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Tissue-specific differences in human transfer RNA expression.

Dittmar KA, Goodenbour JM, Pan T - PLoS Genet. (2006)

Bottom Line: We found tissue-specific differences in the expression of individual tRNA species, and tRNAs decoding amino acids with similar chemical properties exhibited coordinated expression in distinct tissue types.Relative tRNA abundance exhibits a statistically significant correlation to the codon usage of a collection of highly expressed, tissue-specific genes in a subset of tissues or tRNA isoacceptors.Our findings demonstrate the existence of tissue-specific expression of tRNA species that strongly implicates a role for tRNA heterogeneity in regulating translation and possibly additional processes in vertebrate organisms.

View Article: PubMed Central - PubMed

Affiliation: Department of Biochemistry and Molecular Biology, University of Chicago, Chicago, Illinois, United States of America.

ABSTRACT
Over 450 transfer RNA (tRNA) genes have been annotated in the human genome. Reliable quantitation of tRNA levels in human samples using microarray methods presents a technical challenge. We have developed a microarray method to quantify tRNAs based on a fluorescent dye-labeling technique. The first-generation tRNA microarray consists of 42 probes for nuclear encoded tRNAs and 21 probes for mitochondrial encoded tRNAs. These probes cover tRNAs for all 20 amino acids and 11 isoacceptor families. Using this array, we report that the amounts of tRNA within the total cellular RNA vary widely among eight different human tissues. The brain expresses higher overall levels of nuclear encoded tRNAs than every tissue examined but one and higher levels of mitochondrial encoded tRNAs than every tissue examined. We found tissue-specific differences in the expression of individual tRNA species, and tRNAs decoding amino acids with similar chemical properties exhibited coordinated expression in distinct tissue types. Relative tRNA abundance exhibits a statistically significant correlation to the codon usage of a collection of highly expressed, tissue-specific genes in a subset of tissues or tRNA isoacceptors. Our findings demonstrate the existence of tissue-specific expression of tRNA species that strongly implicates a role for tRNA heterogeneity in regulating translation and possibly additional processes in vertebrate organisms.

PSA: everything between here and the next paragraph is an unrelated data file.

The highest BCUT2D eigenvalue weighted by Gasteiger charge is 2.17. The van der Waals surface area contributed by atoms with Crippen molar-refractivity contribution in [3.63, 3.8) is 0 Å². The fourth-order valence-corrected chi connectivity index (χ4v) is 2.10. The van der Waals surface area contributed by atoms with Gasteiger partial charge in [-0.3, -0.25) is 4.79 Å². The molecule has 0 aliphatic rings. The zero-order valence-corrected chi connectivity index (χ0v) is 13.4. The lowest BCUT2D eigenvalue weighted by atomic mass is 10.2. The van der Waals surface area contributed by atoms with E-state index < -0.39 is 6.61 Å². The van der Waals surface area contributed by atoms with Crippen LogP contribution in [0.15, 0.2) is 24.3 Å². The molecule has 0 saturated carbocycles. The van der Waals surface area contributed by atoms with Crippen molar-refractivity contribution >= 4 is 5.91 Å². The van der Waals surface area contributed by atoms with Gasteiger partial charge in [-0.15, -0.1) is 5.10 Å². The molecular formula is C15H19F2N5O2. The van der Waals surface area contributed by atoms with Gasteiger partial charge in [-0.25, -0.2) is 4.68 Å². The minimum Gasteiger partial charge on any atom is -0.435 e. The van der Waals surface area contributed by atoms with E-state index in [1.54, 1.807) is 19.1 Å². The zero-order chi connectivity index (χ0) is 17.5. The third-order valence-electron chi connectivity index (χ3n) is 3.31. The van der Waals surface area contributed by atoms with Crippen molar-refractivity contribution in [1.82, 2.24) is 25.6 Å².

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Overview of Relative tRNA Abundance among Eight Human TissuesRed line indicates the same level as brain.(A) Relative ratios of each human tRNA probe for ovary or spleen versus brain sorted according to the ratios for ovary. Left, nuclear encoded tRNAs; right, mitochondrial encoded tRNAs.(B) Mean and median values of the nuclear tRNA probes for seven tissues versus brain.(C) Mean and median values of the mitochondrial tRNA probes.
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pgen-0020221-g002: Overview of Relative tRNA Abundance among Eight Human TissuesRed line indicates the same level as brain.(A) Relative ratios of each human tRNA probe for ovary or spleen versus brain sorted according to the ratios for ovary. Left, nuclear encoded tRNAs; right, mitochondrial encoded tRNAs.(B) Mean and median values of the nuclear tRNA probes for seven tissues versus brain.(C) Mean and median values of the mitochondrial tRNA probes.

Mentions: Microarray results show overall variations in the expression levels of tRNA among different tissues (Figures 2 and S1). For example, all tRNAs in ovary have lower levels relative to brain. Some tRNAs in spleen have higher, while others have lower levels, compared to those in brain (Figure 2A). Within individual tissues, the maximal differences between the relative tRNA levels can be as large as approximately tenfold (e.g., vulva, thymus) or only approximately threefold (e.g., testis).